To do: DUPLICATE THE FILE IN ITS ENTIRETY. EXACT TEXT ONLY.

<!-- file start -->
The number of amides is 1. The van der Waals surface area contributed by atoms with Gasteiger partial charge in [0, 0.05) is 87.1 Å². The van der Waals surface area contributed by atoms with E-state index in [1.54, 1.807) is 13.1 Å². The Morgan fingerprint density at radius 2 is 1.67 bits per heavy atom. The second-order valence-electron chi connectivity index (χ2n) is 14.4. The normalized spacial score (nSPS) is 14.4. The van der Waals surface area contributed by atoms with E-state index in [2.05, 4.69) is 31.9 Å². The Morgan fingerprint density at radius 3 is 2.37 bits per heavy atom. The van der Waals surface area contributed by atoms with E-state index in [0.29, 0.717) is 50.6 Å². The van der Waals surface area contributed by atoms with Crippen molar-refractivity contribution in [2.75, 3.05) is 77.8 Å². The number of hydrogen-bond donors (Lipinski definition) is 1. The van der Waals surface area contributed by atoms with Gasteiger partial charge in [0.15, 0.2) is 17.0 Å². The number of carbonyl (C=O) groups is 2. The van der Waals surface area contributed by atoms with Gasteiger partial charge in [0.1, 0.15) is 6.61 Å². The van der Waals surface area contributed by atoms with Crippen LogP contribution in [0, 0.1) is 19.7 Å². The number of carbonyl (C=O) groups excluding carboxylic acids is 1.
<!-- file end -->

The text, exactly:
The number of amides is 1. The van der Waals surface area contributed by atoms with Gasteiger partial charge in [0, 0.05) is 87.1 Å². The van der Waals surface area contributed by atoms with E-state index in [1.54, 1.807) is 13.1 Å². The Morgan fingerprint density at radius 2 is 1.67 bits per heavy atom. The second-order valence-electron chi connectivity index (χ2n) is 14.4. The normalized spacial score (nSPS) is 14.4. The van der Waals surface area contributed by atoms with E-state index in [2.05, 4.69) is 31.9 Å². The Morgan fingerprint density at radius 3 is 2.37 bits per heavy atom. The van der Waals surface area contributed by atoms with E-state index in [0.29, 0.717) is 50.6 Å². The van der Waals surface area contributed by atoms with Crippen molar-refractivity contribution in [2.75, 3.05) is 77.8 Å². The number of hydrogen-bond donors (Lipinski definition) is 1. The van der Waals surface area contributed by atoms with Gasteiger partial charge in [0.15, 0.2) is 17.0 Å². The number of carbonyl (C=O) groups is 2. The van der Waals surface area contributed by atoms with Gasteiger partial charge in [0.1, 0.15) is 6.61 Å². The van der Waals surface area contributed by atoms with Crippen LogP contribution in [0, 0.1) is 19.7 Å². The number of carbonyl (C=O) groups excluding carboxylic acids is 1.